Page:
Garret Christensen–BITSS Project Scientist
A paper I’ve been excited about for a while now has just been published in Science: “Estimating the Reproducibility of Psychological Science” by the Open Science Collaboration. The paper is the work of the Reproducibility Project: Psychology, coordinated by the Center for Open Science (COS) and funded by the Laura and John Arnold Foundation (a funder of BITSS). Essentially, 270 researchers repeated 100 psychology experiments, and found that fewer than half of the replications gave the same results as the original.
From COS’ press release:
Fewer than half of the original findings were successfully replicated. This held true across multiple different criteria of success. The team noted three basic reasons this might occur: 1) Even though most replication teams worked with the original authors to use the same materials and methods, small differences in when, where, or how the replication was carried out might have influenced the results. 2) The replication might have failed to detect the original result by chance. 3) The original result might have been a false positive. Johanna Cohoon, another Project Coordinator from the Center for Open Science, concluded that, “The findings demonstrate that reproducing original results may be more difficult than is presently assumed, and interventions may be needed to improve reproducibility.” In keeping with the goals of openness and reproducibility, every replication project posted its methods on a public website, and later added their raw data and computer code for reproducing their analyses.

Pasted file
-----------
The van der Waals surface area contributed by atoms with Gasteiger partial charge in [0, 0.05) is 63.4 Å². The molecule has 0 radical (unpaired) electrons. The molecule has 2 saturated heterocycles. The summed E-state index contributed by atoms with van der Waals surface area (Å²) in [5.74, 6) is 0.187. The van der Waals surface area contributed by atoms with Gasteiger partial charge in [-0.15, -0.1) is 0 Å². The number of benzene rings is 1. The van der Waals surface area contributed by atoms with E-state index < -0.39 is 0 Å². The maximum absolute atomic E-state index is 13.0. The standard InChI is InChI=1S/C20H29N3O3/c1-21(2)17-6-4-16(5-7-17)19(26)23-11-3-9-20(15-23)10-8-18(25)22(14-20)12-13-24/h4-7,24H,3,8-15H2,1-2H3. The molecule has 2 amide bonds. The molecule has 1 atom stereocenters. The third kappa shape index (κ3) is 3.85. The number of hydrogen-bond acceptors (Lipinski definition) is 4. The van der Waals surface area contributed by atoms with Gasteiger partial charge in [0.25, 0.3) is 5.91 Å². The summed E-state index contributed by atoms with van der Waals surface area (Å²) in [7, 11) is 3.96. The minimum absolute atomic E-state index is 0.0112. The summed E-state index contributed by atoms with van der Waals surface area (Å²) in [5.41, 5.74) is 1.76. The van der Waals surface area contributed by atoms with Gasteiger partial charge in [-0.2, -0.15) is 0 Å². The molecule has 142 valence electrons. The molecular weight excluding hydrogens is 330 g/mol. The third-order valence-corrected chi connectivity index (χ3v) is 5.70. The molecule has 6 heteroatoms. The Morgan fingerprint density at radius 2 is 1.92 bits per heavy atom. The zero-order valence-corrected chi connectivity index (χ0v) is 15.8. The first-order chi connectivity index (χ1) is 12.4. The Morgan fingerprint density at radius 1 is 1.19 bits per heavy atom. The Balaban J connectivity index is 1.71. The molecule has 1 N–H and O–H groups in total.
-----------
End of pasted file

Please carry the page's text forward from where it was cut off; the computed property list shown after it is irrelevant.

See the full paper in Science.
Follow the news coverage via Google News.
Where do we go from here? Join the conversation on twitter with #ReproducibilityProject.